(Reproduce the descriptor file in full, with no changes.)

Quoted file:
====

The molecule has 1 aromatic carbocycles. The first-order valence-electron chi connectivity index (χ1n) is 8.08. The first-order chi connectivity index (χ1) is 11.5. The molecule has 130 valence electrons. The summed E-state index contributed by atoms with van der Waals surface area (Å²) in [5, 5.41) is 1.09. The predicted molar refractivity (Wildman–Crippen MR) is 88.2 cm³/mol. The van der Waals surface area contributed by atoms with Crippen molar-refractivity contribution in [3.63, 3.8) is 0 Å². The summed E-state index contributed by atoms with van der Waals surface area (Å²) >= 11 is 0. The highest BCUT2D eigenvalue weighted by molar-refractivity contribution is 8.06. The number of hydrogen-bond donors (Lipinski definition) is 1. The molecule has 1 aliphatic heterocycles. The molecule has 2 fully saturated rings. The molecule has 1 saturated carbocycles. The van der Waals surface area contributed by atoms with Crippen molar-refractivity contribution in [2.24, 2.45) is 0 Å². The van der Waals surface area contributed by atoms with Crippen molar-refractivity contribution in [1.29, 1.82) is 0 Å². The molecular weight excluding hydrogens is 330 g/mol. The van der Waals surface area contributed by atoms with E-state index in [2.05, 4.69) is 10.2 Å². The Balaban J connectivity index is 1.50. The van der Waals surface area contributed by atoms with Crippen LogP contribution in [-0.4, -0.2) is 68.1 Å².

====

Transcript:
The molecule has 1 aromatic carbocycles. The first-order valence-electron chi connectivity index (χ1n) is 8.08. The first-order chi connectivity index (χ1) is 11.5. The molecule has 130 valence electrons. The summed E-state index contributed by atoms with van der Waals surface area (Å²) in [5, 5.41) is 1.09. The predicted molar refractivity (Wildman–Crippen MR) is 88.2 cm³/mol. The van der Waals surface area contributed by atoms with Crippen molar-refractivity contribution in [3.63, 3.8) is 0 Å². The summed E-state index contributed by atoms with van der Waals surface area (Å²) >= 11 is 0. The highest BCUT2D eigenvalue weighted by molar-refractivity contribution is 8.06. The number of hydrogen-bond donors (Lipinski definition) is 1. The molecule has 1 aliphatic heterocycles. The molecule has 2 fully saturated rings. The molecule has 1 saturated carbocycles. The van der Waals surface area contributed by atoms with Crippen molar-refractivity contribution in [2.24, 2.45) is 0 Å². The van der Waals surface area contributed by atoms with Crippen molar-refractivity contribution in [1.29, 1.82) is 0 Å². The molecular weight excluding hydrogens is 330 g/mol. The van der Waals surface area contributed by atoms with E-state index in [2.05, 4.69) is 10.2 Å². The Balaban J connectivity index is 1.50. The van der Waals surface area contributed by atoms with Crippen LogP contribution in [-0.4, -0.2) is 68.1 Å².